Laver et al. systematically evaluated the literature regarding the efficacy of virtual reality-based training in stroke rehabilitation in 2011 and in its updates in 2015 and 2017 [3, 7, 8]. Their current meta-analysis of 22 trials including 1038 patients after stroke that focused on upper limb function did not reveal a statistically significant difference between VR-based training and conventional therapy (0.07 standard deviation higher in virtual reality-based compared to conventional therapy. Furthermore, the authors rated the quality of evidence as low, based on the GRADE system. However, for ADL function the experimental groups showed a 0.25 higher standard deviation than the conventional therapy groups based on ten studies, including 466 patients after a stroke with moderate quality of evidence.
Only 10% of the included studies included more than 50 participants, with mean ages between 46 to 76 years. However, due to the different systems used no conclusion could be drawn regarding grip strength, dosage, type or program of the virtual reality-based training. Furthermore, the authors pointed out the low sample sizes and the low methodological quality of the reported trials. In their recommendations for further research, the authors encouraged researchers and clinicians again to conduct larger trials and to increase the detail in reporting to enable more firm conclusions.
YouGrabber (now renamed Bi-Manu Trainer), a game-based virtual reality system designed for upper-limb rehabilitation, has been shown to be effective in children with cerebral palsy. A 2-subject feasibility study indicated that the findings might extend to chronic stroke patients [9, 10]. Both male subjects, who were trained three years after insult onset, showed increases in scores for the bimanual activities of daily living focused Chedoke McMaster Arm and Hand Activity Inventory (CAHAI) that persisted at the final follow-up, and corresponding cortical changes measured with fMRI.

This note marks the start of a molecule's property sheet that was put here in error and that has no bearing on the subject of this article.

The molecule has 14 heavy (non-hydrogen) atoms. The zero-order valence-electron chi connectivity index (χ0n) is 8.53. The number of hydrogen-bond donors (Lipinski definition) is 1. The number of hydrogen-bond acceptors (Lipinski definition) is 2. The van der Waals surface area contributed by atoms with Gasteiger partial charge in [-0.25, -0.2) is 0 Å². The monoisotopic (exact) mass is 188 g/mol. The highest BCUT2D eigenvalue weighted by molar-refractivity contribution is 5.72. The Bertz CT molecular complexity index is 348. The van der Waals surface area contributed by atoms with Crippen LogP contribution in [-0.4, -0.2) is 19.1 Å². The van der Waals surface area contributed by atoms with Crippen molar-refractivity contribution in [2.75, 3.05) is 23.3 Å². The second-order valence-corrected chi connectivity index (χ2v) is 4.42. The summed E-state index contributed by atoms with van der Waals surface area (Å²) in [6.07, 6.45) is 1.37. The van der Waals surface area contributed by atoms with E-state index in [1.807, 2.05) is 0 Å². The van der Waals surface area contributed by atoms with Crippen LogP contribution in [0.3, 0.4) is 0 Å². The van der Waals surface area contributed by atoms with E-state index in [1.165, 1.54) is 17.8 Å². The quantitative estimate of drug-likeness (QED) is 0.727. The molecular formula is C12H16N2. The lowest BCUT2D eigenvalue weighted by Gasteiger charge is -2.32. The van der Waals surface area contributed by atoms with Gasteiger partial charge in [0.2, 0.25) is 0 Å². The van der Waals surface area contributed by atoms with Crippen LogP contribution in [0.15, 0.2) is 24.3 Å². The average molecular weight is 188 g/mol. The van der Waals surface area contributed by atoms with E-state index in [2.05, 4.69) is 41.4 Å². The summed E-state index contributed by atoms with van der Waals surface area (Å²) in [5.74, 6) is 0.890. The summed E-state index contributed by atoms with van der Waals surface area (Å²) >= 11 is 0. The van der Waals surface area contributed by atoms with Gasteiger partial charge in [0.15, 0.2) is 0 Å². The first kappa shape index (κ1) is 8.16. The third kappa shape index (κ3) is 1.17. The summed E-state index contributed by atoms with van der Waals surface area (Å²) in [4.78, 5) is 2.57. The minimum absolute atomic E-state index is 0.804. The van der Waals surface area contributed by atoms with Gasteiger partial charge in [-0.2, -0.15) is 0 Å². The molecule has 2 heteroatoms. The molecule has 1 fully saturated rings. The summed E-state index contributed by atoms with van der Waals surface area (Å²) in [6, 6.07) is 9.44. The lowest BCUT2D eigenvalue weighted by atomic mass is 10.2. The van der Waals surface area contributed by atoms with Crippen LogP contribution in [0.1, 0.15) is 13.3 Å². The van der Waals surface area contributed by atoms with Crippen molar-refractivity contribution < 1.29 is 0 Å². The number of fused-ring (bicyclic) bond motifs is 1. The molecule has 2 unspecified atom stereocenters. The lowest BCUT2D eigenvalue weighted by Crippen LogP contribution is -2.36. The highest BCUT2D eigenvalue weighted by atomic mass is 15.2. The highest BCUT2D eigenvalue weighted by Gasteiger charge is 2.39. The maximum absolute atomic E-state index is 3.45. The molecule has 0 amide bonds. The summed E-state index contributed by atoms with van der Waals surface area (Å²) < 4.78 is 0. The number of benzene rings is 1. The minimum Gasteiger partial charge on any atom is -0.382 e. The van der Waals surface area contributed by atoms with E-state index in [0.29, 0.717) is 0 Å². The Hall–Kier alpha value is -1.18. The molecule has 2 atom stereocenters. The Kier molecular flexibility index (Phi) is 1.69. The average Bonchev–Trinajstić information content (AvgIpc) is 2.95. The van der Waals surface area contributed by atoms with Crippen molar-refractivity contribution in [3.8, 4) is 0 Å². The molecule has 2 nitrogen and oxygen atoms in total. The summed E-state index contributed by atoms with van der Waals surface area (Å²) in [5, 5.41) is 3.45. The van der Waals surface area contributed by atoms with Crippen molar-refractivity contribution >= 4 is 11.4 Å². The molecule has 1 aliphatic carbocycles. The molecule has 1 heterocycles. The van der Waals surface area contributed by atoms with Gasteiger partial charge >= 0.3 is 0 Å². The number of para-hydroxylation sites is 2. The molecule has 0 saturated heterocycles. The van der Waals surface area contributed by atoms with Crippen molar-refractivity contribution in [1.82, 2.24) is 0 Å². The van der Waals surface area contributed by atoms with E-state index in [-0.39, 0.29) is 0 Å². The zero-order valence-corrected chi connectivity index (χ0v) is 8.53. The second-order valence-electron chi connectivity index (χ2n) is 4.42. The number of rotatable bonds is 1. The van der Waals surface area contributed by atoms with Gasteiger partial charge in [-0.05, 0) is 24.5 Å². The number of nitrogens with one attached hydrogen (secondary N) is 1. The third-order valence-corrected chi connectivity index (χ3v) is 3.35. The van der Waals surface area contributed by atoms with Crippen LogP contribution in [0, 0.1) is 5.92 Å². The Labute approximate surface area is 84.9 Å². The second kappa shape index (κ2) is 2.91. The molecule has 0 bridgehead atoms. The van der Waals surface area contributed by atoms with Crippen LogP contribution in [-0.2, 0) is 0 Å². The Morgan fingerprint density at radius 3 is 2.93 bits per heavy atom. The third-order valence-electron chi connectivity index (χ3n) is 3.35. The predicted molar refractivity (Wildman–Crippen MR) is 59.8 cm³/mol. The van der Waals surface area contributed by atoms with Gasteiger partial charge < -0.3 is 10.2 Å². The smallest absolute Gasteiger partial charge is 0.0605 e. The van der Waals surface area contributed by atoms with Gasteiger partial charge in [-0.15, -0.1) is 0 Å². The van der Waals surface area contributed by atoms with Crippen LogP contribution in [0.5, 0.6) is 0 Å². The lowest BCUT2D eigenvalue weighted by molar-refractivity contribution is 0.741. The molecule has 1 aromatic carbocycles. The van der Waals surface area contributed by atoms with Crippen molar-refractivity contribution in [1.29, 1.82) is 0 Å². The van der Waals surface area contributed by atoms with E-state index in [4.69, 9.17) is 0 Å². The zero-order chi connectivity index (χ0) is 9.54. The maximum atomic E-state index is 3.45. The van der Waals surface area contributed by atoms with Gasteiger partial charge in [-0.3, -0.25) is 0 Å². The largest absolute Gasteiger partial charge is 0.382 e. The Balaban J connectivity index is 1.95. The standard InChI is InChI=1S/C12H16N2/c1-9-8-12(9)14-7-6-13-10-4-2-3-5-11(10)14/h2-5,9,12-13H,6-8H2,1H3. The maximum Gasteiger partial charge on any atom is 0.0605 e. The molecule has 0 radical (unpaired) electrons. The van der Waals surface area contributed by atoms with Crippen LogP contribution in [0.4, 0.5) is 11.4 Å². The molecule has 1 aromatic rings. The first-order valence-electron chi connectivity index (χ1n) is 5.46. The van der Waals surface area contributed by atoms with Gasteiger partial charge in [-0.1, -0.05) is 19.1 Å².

Based on these findings the present multicenter parallel group randomized single-blinded trial aimed to investigate the efficacy of a virtual reality-based training with the YouGrabber training device (now renamed Bi-Manu Trainer) compared to conventional therapy. The study was designed to test the hypothesis that patients in the chronic stage after stroke in the virtual reality-based training group will show no higher post-intervention performance in the Box and Block Test (BBT) compared to patients receiving an equal training time of physiotherapy or occupational therapy.
For comparison with published and ongoing international studies we selected the Box and Block Test as the primary outcome measure and the CAHAI as the secondary outcome measure.
Methods and materials
This prospective, multicenter, single-blinded, parallel-group randomized trial was conducted in the outpatient departments of three rehabilitation hospitals in the German and French speaking parts of Switzerland: University hospital Inselspital Bern, Buergerspital Solothurn, and Reha Rheinfelden. In the study plan, each hospital was responsible for the recruitment, assessment, and therapy of 20 patients: 10 patients for the experimental group (EG) and 10 for the control group (CG), respectively.